By Bill Minor
JACKSON – Gone are the days when in Washington the state had two powerful, though quite different, U.S. senators – Jim Eastland, the powerbroker who headed the state’s last major faction that transcended political party; and John Stennis, the scholarly, respected ex-judge, a cornerstone of national defense.
They were never bothered by the Senate’s party divide and though labeling themselves Democrats they unreliably voted along party lines. In fact, in presidential elections, it was often difficult for us inquiring reporters to get a definite answer whether they were supporting the national party’s ticket.
It was also a time when back home they had to navigate the tricky waters of white supremacy enforced by such highly-organized groups as the white Citizens Council. For Eastland, that was no trouble because being a Delta planter, he easily bonded with the CC. But behind the scene in Washington he cut deals with the Mississippi-hated Kennedys and pushed their court nominees through the Senate.
Stennis, unlike his Mississippi colleague, was admired for his statesmanship and entrusted with building America’s military forces at the height of the Cold War with the Soviet Union. That’s, of course, why today you see the nuclear-powered aircraft carrier, the CVN-74 John C. Stennis, patrolling the Persian Gulf as America’s watchdog at the Strait of Hormuz sea passage to troublesome Iran.
Now, Republican Roger Wicker, formerly a so-so state senator from Tupelo, occupies the U.S. Senate seat Stennis held for 42 years. Wicker certainly can’t be said to “fill the shoes” of John Stennis – for he doesn’t come close to that.
But I have a particular beef with Wicker: he poses as a fiscal/anti-tax hawk in Washington and according to his re-election campaign ads he boasted of support from powerful business organizations that lobby against taxes. Yet when he was a state senator in 1992 he didn’t mind voting to raise Mississippi’s sales tax from 6 to 7 percent, and putting the full 7 cent rate on groceries – bread and milk etc. – necessities bought by the poorest people in America. The point here is that many states, but not Mississippi, that have a sales tax either exempt food or have a reduced rate.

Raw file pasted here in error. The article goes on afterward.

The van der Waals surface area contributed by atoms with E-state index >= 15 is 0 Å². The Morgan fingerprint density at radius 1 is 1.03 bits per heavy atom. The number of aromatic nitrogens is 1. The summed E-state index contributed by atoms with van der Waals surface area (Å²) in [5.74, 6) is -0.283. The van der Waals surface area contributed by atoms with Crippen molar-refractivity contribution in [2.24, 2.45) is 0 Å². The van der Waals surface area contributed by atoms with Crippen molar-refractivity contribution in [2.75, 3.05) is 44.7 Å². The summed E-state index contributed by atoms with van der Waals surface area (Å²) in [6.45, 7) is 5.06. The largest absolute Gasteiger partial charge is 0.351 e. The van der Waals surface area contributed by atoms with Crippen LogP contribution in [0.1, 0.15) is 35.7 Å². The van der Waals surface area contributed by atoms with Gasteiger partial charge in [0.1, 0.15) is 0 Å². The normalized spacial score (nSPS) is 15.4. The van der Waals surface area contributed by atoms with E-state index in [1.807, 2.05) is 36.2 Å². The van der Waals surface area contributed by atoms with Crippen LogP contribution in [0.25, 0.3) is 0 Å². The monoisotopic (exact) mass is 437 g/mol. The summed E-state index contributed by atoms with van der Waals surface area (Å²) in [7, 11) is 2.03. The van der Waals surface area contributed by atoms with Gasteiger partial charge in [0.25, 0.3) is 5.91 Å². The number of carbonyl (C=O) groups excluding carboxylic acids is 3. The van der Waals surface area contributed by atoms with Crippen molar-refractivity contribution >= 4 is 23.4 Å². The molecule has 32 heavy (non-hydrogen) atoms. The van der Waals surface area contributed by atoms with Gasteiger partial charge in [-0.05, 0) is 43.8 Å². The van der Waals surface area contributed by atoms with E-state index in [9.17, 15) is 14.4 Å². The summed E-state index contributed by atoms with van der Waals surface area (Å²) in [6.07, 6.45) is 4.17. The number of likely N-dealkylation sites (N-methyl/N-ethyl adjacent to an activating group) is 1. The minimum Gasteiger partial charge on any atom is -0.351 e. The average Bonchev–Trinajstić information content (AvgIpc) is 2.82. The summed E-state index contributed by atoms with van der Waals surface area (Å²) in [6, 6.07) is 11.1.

Wicker may claim Mississippians solidly re-elected him last Tuesday over his Democratic opponent, Albert N. Gore (no relation to the former VP) of Starkville, an 82-year-old retired minister and Green Beret veteran. But how solid was it? Wicker only won by 57-43, over a candidate who rarely ventured out of Oktibbeha County and bought no TV or radio ads. But get this: Wicker spent $7 million to vanquish his stay-at-home foe. Wonder where the seven mil came from?
Thad Cochran makes up the second part of Mississippi’s dynamic (?) duo in the 100-member Senate. Thad’s a nice guy with 34 years Senate experience and six in the House. But as he nears probable retirement in 2014 at age 77, Cochran has joined the ranks of party liners and no longer is a sometime-moderate he once was. Besides, he’s lost his GOP sparring partner, Trent Lott, with whom he often clashed. Now stripped of earmarks (dubiously billed as “king of pork” by his GOP colleague, Sen. John McCain of Arizona) Cochran can no longer inject really valuable federal funds into Mississippi’s financially-starved universities. Besides, Cochran, who did his best work when Republicans controlled the Senate, will face a Democratic-controlled Senate throughout the rest of his present term.
So Mississippi moves on – the happy (?) village with a weak voice in what is called “the most deliberative” body in the world. A state more or less dragged into Obamaland.
Columnist Bill Minor has covered Mississippi politics since 1947. Contact him through Ed Inman at email@example.com.